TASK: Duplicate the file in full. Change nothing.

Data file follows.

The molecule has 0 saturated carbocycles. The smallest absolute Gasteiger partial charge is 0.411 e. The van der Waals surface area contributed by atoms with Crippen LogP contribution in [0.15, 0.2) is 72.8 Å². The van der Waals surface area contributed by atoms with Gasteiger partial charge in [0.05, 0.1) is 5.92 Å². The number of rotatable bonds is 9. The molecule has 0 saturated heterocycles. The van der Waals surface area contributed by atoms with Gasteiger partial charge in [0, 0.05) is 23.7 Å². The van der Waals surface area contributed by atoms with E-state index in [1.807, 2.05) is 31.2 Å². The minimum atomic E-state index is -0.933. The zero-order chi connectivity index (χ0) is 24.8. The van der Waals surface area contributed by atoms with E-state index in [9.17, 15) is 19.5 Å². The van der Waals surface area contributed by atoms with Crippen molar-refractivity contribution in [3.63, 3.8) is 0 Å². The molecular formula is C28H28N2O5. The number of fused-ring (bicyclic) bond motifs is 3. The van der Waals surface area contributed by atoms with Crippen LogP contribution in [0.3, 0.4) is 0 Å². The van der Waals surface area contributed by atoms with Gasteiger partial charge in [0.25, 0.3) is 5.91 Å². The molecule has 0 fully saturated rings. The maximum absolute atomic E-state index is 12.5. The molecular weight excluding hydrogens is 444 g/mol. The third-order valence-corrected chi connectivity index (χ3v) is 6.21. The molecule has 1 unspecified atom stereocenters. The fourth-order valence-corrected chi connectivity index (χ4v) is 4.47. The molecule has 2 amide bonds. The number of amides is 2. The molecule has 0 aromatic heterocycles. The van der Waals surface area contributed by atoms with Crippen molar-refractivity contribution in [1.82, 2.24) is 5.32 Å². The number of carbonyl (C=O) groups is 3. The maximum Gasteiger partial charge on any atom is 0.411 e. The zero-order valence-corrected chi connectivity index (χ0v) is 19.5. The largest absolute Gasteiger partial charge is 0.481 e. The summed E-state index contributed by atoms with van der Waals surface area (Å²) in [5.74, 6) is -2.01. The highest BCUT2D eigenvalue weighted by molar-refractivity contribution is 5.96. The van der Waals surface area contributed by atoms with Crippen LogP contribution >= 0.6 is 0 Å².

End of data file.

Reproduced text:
The molecule has 0 saturated carbocycles. The smallest absolute Gasteiger partial charge is 0.411 e. The van der Waals surface area contributed by atoms with Crippen LogP contribution in [0.15, 0.2) is 72.8 Å². The van der Waals surface area contributed by atoms with Gasteiger partial charge in [0.05, 0.1) is 5.92 Å². The number of rotatable bonds is 9. The molecule has 0 saturated heterocycles. The van der Waals surface area contributed by atoms with Gasteiger partial charge in [0, 0.05) is 23.7 Å². The van der Waals surface area contributed by atoms with E-state index in [1.807, 2.05) is 31.2 Å². The minimum atomic E-state index is -0.933. The zero-order chi connectivity index (χ0) is 24.8. The van der Waals surface area contributed by atoms with E-state index in [9.17, 15) is 19.5 Å². The van der Waals surface area contributed by atoms with Crippen molar-refractivity contribution in [3.63, 3.8) is 0 Å². The molecular formula is C28H28N2O5. The number of fused-ring (bicyclic) bond motifs is 3. The van der Waals surface area contributed by atoms with Crippen LogP contribution in [0.3, 0.4) is 0 Å². The van der Waals surface area contributed by atoms with Gasteiger partial charge in [0.25, 0.3) is 5.91 Å². The molecule has 0 fully saturated rings. The maximum absolute atomic E-state index is 12.5. The molecular weight excluding hydrogens is 444 g/mol. The third-order valence-corrected chi connectivity index (χ3v) is 6.21. The molecule has 1 unspecified atom stereocenters. The fourth-order valence-corrected chi connectivity index (χ4v) is 4.47. The molecule has 2 amide bonds. The number of amides is 2. The molecule has 0 aromatic heterocycles. The van der Waals surface area contributed by atoms with Crippen molar-refractivity contribution in [1.82, 2.24) is 5.32 Å². The number of carbonyl (C=O) groups is 3. The maximum Gasteiger partial charge on any atom is 0.411 e. The zero-order valence-corrected chi connectivity index (χ0v) is 19.5. The largest absolute Gasteiger partial charge is 0.481 e. The summed E-state index contributed by atoms with van der Waals surface area (Å²) in [5.74, 6) is -2.01. The highest BCUT2D eigenvalue weighted by molar-refractivity contribution is 5.96. The van der Waals surface area contributed by atoms with Crippen LogP contribution >= 0.6 is 0 Å².